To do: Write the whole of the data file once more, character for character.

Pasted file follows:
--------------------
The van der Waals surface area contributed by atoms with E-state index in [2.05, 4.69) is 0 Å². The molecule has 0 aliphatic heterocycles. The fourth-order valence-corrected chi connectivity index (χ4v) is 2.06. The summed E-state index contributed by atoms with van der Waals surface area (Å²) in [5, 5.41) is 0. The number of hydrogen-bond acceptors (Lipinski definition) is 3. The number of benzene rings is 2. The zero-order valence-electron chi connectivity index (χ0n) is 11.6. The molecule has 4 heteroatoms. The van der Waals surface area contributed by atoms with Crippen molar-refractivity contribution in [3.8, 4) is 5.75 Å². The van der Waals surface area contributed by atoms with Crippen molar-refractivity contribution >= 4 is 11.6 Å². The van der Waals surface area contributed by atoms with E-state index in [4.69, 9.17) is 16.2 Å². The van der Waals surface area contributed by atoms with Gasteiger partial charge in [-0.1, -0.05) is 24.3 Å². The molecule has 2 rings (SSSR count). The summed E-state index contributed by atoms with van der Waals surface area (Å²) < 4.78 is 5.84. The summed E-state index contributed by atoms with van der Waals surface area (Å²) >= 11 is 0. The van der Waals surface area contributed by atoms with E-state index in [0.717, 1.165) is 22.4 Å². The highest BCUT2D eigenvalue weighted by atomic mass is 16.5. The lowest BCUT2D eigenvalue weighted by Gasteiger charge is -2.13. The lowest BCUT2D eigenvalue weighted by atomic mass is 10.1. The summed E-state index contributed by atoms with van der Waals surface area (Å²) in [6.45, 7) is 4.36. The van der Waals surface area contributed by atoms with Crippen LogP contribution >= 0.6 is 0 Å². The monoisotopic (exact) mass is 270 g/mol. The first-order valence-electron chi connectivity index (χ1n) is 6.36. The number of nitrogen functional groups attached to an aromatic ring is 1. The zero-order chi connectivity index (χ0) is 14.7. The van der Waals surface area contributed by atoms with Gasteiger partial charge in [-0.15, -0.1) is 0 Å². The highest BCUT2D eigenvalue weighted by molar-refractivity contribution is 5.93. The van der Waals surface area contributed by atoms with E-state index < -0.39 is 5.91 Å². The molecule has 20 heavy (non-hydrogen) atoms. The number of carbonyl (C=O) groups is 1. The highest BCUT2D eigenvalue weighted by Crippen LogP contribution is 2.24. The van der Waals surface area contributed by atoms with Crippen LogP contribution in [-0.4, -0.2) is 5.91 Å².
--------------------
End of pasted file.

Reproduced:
The van der Waals surface area contributed by atoms with E-state index in [2.05, 4.69) is 0 Å². The molecule has 0 aliphatic heterocycles. The fourth-order valence-corrected chi connectivity index (χ4v) is 2.06. The summed E-state index contributed by atoms with van der Waals surface area (Å²) in [5, 5.41) is 0. The number of hydrogen-bond acceptors (Lipinski definition) is 3. The number of benzene rings is 2. The zero-order valence-electron chi connectivity index (χ0n) is 11.6. The molecule has 4 heteroatoms. The van der Waals surface area contributed by atoms with Crippen molar-refractivity contribution in [3.8, 4) is 5.75 Å². The van der Waals surface area contributed by atoms with Crippen molar-refractivity contribution >= 4 is 11.6 Å². The van der Waals surface area contributed by atoms with E-state index in [4.69, 9.17) is 16.2 Å². The van der Waals surface area contributed by atoms with Gasteiger partial charge in [-0.1, -0.05) is 24.3 Å². The molecule has 2 rings (SSSR count). The summed E-state index contributed by atoms with van der Waals surface area (Å²) < 4.78 is 5.84. The summed E-state index contributed by atoms with van der Waals surface area (Å²) >= 11 is 0. The van der Waals surface area contributed by atoms with E-state index in [0.717, 1.165) is 22.4 Å². The highest BCUT2D eigenvalue weighted by atomic mass is 16.5. The lowest BCUT2D eigenvalue weighted by Gasteiger charge is -2.13. The lowest BCUT2D eigenvalue weighted by atomic mass is 10.1. The summed E-state index contributed by atoms with van der Waals surface area (Å²) in [6.45, 7) is 4.36. The van der Waals surface area contributed by atoms with Crippen LogP contribution >= 0.6 is 0 Å². The monoisotopic (exact) mass is 270 g/mol. The first-order valence-electron chi connectivity index (χ1n) is 6.36. The number of nitrogen functional groups attached to an aromatic ring is 1. The zero-order chi connectivity index (χ0) is 14.7. The van der Waals surface area contributed by atoms with Gasteiger partial charge in [-0.15, -0.1) is 0 Å². The highest BCUT2D eigenvalue weighted by molar-refractivity contribution is 5.93. The van der Waals surface area contributed by atoms with E-state index < -0.39 is 5.91 Å². The molecule has 20 heavy (non-hydrogen) atoms. The number of carbonyl (C=O) groups is 1. The highest BCUT2D eigenvalue weighted by Crippen LogP contribution is 2.24. The van der Waals surface area contributed by atoms with Crippen LogP contribution in [-0.4, -0.2) is 5.91 Å².